we were all a bit confused because we had been drinking at that point


but we thought, we are making a particle statement. What was the


point of that houses? Maybe the housing crisis? We couldn't work it


out, but one of the houses fell off the stage. That is symbolic. I hope


the person is OK. The media and a lot of these stars, it's quite


hypocritical. They're making a fortune out of Donald Trump. The New


York Times added 274,000 subscriptions in the last quarter of


last year, and trump has totally reinvigorated a rather dead


formulaic late-night American television. Absolutely, for somebody


who does stand-up comedy, he does provide a great lot of material.


He's very good for business. There was always the criticism that if you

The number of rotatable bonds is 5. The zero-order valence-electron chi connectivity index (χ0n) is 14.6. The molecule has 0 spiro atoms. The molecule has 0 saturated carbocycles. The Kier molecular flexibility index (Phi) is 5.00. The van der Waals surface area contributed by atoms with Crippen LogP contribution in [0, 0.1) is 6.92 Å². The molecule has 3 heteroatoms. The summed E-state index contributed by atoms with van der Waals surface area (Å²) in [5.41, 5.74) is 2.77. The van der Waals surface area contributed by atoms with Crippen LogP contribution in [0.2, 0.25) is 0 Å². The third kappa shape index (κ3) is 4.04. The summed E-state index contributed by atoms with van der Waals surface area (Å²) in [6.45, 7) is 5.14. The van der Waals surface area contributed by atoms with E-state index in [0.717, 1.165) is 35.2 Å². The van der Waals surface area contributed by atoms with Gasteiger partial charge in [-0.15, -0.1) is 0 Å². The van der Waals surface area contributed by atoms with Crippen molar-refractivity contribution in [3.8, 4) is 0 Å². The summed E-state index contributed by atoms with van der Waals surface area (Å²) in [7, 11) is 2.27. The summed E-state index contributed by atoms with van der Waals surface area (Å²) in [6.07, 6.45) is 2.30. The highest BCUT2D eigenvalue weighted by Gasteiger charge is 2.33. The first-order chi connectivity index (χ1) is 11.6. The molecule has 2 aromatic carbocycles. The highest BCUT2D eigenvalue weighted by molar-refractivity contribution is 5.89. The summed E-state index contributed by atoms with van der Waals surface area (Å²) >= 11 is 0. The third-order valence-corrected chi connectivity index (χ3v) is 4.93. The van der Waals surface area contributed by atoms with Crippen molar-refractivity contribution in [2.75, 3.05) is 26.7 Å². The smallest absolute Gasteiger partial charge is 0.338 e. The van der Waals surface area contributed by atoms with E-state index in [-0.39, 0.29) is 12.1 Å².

are a celebrity you shouldn't talk about politics but you can't silence


people. Of course, that's the last thing we want to do. Let's see what


the result was. There's just time before we go


to find out the answer to our quiz. The question was which dance move


did Labour's Tom Watson appear to do during Prime Minister's Questions


in the House of Commons. The Dab. Andrew, over to do. I think


it is like that. Invest in our NHS! Blink and you would miss it.


I'll be back tonight at 11.45pm with a This Week


by-election special, so we'll be on into the wee small


hours to give you the results of today's by-elections


I've searched the world to find these extraordinary people.